5 Nights of BDX

Bordeaux doesn’t need much of an introduction.  .  .  or does it.

Chances are that if you know any French wine regions, Bordeaux is one of them. The name conjures up images of grand, imposing domaines and wines too pricey for mere mortals to actually drink that are just as often sold and traded like stocks. There is actually a wide world in BDX beyond the famous classified growths.

Many value options are to found under the broader appellations of Bordeaux, Bordeaux Supérieur, and Côtes de Bordeaux. Without getting too far into it today, Côtes de Bordeaux is further subdivided, so you might see one of these five names joined alongside: Blaye, Cadillac, Castillon, Francs, and Sainte-Foy.

The map as well as all scenery and winemaker shots in this post provided by Teuwen Communications.

Plenty of smaller producers are making lovely wines for everyday drinking–particularly in Côtes de Bordeaux, where most of today’s wines are from. A good number of producers in this area are also farming sustainably, organically, or biodynamically.

The style tends to be  fruitier, fresher, and more immediately approachable than the Cru Crew. They’re also usually a bit lighter with little or no oak, and are easy to pair with food.

These wines are also blends of grapes you probably already know, even if you’re not all that into wine. In case you’re not already familiar, on the red side, the big players are Cabernet Sauvignon, Cabernet Franc, and Merlot, which is the most widely planted grape in the region. You might also find a few drops of Petit Verdot, Malbec, and Carmenère here and there; but seriously, just drops, since these account for about 2% of the plantings. While the majority of production in the area is red, white wines are made as well. We’re looking at Sauvignon Blanc, along with Semillon and Muscadelle. If you’re used to New World wine, the wines here are likely to be a little more medium-bodied in comparison (particularly on the red side) with a few more earthy/stony and herby notes in the mix.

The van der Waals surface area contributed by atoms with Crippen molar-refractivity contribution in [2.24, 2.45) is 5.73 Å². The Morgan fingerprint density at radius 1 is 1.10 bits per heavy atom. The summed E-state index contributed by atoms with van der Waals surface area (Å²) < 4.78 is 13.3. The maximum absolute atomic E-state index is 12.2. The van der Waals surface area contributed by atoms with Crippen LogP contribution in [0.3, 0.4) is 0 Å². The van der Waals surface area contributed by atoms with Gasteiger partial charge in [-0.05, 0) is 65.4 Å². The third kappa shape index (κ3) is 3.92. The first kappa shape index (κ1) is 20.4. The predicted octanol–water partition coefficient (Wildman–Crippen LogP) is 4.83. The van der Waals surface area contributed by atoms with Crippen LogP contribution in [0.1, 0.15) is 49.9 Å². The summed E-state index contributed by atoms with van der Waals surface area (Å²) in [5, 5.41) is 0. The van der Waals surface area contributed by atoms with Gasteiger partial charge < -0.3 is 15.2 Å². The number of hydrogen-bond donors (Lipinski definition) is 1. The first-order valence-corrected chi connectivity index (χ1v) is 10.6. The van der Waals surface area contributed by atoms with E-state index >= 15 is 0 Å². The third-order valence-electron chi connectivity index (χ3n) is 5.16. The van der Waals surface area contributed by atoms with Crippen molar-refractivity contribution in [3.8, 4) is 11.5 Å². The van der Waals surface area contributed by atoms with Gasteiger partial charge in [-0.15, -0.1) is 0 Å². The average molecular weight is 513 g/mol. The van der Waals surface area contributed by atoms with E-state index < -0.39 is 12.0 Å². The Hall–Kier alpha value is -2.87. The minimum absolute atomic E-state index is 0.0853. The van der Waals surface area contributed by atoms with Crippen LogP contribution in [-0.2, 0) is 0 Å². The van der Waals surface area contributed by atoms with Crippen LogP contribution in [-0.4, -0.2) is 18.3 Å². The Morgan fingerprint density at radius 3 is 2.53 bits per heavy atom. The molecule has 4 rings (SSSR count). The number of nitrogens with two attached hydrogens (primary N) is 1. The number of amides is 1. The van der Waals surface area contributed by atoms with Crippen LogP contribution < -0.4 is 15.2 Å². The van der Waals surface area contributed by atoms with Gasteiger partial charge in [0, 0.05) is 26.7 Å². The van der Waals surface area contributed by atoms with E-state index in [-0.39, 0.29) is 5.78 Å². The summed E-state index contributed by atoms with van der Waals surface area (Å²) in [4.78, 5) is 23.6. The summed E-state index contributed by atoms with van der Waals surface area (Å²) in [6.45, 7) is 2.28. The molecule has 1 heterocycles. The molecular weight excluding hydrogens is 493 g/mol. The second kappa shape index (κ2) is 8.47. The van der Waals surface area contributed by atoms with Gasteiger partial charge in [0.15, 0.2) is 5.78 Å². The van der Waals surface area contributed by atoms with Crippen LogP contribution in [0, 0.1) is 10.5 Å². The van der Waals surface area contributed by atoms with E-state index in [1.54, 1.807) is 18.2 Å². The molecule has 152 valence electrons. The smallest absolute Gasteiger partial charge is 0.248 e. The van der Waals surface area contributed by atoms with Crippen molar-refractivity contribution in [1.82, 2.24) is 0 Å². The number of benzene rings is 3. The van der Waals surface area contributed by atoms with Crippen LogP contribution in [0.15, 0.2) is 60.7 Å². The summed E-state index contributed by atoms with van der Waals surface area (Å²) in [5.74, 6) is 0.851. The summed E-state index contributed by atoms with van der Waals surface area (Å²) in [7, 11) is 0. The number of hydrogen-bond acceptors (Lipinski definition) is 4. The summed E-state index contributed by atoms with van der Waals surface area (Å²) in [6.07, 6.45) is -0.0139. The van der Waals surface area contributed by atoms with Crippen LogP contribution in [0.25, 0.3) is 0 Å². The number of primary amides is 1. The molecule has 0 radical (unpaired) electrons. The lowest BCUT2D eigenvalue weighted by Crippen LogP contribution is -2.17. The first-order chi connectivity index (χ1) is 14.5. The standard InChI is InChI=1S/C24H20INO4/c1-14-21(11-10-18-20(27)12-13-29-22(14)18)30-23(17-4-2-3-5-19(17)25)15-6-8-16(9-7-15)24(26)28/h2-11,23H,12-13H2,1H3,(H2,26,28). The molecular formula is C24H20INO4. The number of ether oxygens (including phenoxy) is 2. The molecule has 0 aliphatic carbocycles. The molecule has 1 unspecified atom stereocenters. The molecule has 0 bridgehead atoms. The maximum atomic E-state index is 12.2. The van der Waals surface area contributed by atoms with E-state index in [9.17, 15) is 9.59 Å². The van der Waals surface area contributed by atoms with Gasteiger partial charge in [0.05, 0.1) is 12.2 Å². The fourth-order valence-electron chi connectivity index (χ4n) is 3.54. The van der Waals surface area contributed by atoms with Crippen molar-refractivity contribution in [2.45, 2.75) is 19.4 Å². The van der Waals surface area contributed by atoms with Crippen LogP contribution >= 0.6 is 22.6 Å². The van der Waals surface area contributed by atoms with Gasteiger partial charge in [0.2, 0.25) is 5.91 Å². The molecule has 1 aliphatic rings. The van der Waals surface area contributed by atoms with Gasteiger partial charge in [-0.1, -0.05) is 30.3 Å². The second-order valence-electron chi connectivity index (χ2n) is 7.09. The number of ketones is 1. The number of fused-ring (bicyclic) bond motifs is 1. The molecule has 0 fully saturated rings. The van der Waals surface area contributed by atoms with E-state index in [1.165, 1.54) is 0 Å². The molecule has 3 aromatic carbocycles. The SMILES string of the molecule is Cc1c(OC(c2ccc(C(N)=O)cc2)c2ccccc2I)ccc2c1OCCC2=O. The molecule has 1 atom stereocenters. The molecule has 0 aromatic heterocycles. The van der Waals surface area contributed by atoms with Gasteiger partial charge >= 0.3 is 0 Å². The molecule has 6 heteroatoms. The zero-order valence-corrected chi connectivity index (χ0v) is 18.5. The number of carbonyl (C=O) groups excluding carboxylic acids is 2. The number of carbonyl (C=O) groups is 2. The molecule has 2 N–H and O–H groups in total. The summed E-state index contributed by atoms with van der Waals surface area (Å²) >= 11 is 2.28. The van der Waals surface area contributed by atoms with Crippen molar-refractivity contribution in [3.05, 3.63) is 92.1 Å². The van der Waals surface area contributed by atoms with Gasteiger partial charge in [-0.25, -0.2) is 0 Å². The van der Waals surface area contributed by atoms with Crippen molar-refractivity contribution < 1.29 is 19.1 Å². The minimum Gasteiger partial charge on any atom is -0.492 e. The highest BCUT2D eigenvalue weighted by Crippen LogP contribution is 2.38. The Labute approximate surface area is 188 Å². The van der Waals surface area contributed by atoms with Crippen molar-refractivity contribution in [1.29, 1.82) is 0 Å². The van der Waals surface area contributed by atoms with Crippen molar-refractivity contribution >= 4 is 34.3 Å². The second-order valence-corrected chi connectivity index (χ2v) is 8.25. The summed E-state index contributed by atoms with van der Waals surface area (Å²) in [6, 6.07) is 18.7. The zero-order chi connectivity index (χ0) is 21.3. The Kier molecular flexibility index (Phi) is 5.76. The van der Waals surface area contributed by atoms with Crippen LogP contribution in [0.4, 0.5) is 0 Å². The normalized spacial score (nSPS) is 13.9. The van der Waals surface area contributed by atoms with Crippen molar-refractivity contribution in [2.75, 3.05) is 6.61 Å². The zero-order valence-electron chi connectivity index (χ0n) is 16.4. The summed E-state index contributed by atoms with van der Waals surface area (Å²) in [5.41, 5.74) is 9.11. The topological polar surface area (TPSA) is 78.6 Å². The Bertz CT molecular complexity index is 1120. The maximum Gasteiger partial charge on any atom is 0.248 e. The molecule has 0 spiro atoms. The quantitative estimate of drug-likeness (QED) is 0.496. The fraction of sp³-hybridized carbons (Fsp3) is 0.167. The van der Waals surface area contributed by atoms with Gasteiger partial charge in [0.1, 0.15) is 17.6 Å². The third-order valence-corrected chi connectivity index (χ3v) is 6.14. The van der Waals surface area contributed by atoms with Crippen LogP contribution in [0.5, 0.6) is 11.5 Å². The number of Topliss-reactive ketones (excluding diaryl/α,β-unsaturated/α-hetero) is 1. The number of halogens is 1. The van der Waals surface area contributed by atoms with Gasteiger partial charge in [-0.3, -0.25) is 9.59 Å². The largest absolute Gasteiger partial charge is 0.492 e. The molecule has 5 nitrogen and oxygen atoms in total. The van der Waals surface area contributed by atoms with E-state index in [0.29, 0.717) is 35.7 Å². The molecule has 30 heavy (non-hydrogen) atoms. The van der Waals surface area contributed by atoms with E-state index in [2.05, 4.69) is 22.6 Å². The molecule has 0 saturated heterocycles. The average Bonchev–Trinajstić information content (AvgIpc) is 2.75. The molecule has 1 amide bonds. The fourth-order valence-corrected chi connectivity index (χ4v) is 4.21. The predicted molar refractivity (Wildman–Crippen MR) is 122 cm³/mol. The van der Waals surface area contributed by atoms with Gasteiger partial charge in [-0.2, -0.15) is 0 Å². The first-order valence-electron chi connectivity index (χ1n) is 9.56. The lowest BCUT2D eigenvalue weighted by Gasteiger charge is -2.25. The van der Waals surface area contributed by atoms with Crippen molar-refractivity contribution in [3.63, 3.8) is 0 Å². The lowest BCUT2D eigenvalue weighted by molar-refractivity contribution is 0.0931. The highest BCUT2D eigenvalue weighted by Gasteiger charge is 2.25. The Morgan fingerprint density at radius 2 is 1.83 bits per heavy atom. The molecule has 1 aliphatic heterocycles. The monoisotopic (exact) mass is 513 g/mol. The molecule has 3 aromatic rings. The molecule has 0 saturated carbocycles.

Greg and I have recently spent a few nights swapping BDX into an average dinner lineup, just to show how easily they can become a part of the everyday table. These wines all worked easily and cheerfully. They are also really well-priced–100% House Wines!

Please note that most of these wines were received as samples from Teuwen Communications for participation in this month’s French Winophiles Event. All opinions are my own and no monetary compensation was received. Be sure to scroll to the end to check out how the rest of the Winophiles have enjoyed their BDX wines as well.

Now on with the show!

Château Carbonneau Classique Sainte-Foy-Bordeaux 2014

2014 Château Carbonneau Classique Sainte-Foy-Bordeaux wtih Cauliflower Pizza. Photo by Nicole Ruiz Hudson

Blend: 50% Merlot, 50% Cabernet Sauvignon
Alcohol: 13.5%
Average Price: $12  (Sample)

Château Carbonneau is a family run estate. It was originally built in 1880 by the Banchan family, and is currently owned by the de Ferriere family. Following the Great Depression, the estate’s grapes were sold to the local cooperative, but in 1995 the family decided to begin making their own wine again and set about restoring the winery. 2016 was their 20th vintage.